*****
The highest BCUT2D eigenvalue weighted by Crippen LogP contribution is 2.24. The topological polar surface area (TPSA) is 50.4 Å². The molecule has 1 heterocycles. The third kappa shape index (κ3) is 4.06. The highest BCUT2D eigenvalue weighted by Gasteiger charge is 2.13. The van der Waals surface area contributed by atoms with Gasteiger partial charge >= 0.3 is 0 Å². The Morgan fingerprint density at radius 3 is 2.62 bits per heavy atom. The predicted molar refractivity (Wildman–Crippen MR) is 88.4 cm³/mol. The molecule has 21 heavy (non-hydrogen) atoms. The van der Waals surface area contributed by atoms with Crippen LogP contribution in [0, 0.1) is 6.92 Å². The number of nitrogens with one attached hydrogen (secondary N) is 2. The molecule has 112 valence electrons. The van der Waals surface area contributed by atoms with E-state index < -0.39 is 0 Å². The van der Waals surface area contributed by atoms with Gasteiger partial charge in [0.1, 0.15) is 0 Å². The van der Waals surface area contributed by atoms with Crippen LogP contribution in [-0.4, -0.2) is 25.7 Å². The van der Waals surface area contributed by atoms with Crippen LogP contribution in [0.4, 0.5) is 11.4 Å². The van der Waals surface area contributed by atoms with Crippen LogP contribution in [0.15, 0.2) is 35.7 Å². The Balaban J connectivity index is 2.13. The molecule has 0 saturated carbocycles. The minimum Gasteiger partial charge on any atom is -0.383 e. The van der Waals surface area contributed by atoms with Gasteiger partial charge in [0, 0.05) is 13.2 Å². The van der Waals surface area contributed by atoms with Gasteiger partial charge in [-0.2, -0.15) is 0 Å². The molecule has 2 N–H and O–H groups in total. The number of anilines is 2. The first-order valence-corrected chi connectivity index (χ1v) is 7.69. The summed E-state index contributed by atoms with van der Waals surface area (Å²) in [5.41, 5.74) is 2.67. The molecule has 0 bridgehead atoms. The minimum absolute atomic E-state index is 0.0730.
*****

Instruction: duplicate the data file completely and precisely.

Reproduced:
The highest BCUT2D eigenvalue weighted by Crippen LogP contribution is 2.24. The topological polar surface area (TPSA) is 50.4 Å². The molecule has 1 heterocycles. The third kappa shape index (κ3) is 4.06. The highest BCUT2D eigenvalue weighted by Gasteiger charge is 2.13. The van der Waals surface area contributed by atoms with Gasteiger partial charge >= 0.3 is 0 Å². The Morgan fingerprint density at radius 3 is 2.62 bits per heavy atom. The predicted molar refractivity (Wildman–Crippen MR) is 88.4 cm³/mol. The molecule has 21 heavy (non-hydrogen) atoms. The van der Waals surface area contributed by atoms with Crippen LogP contribution in [0, 0.1) is 6.92 Å². The number of nitrogens with one attached hydrogen (secondary N) is 2. The molecule has 112 valence electrons. The van der Waals surface area contributed by atoms with E-state index < -0.39 is 0 Å². The van der Waals surface area contributed by atoms with Gasteiger partial charge in [0.1, 0.15) is 0 Å². The van der Waals surface area contributed by atoms with Crippen LogP contribution in [-0.4, -0.2) is 25.7 Å². The van der Waals surface area contributed by atoms with Crippen LogP contribution in [0.4, 0.5) is 11.4 Å². The van der Waals surface area contributed by atoms with Crippen LogP contribution in [0.15, 0.2) is 35.7 Å². The Balaban J connectivity index is 2.13. The molecule has 0 saturated carbocycles. The minimum Gasteiger partial charge on any atom is -0.383 e. The van der Waals surface area contributed by atoms with Gasteiger partial charge in [0, 0.05) is 13.2 Å². The van der Waals surface area contributed by atoms with Gasteiger partial charge in [-0.2, -0.15) is 0 Å². The molecule has 2 N–H and O–H groups in total. The number of anilines is 2. The first-order valence-corrected chi connectivity index (χ1v) is 7.69. The summed E-state index contributed by atoms with van der Waals surface area (Å²) in [5.41, 5.74) is 2.67. The molecule has 0 bridgehead atoms. The minimum absolute atomic E-state index is 0.0730.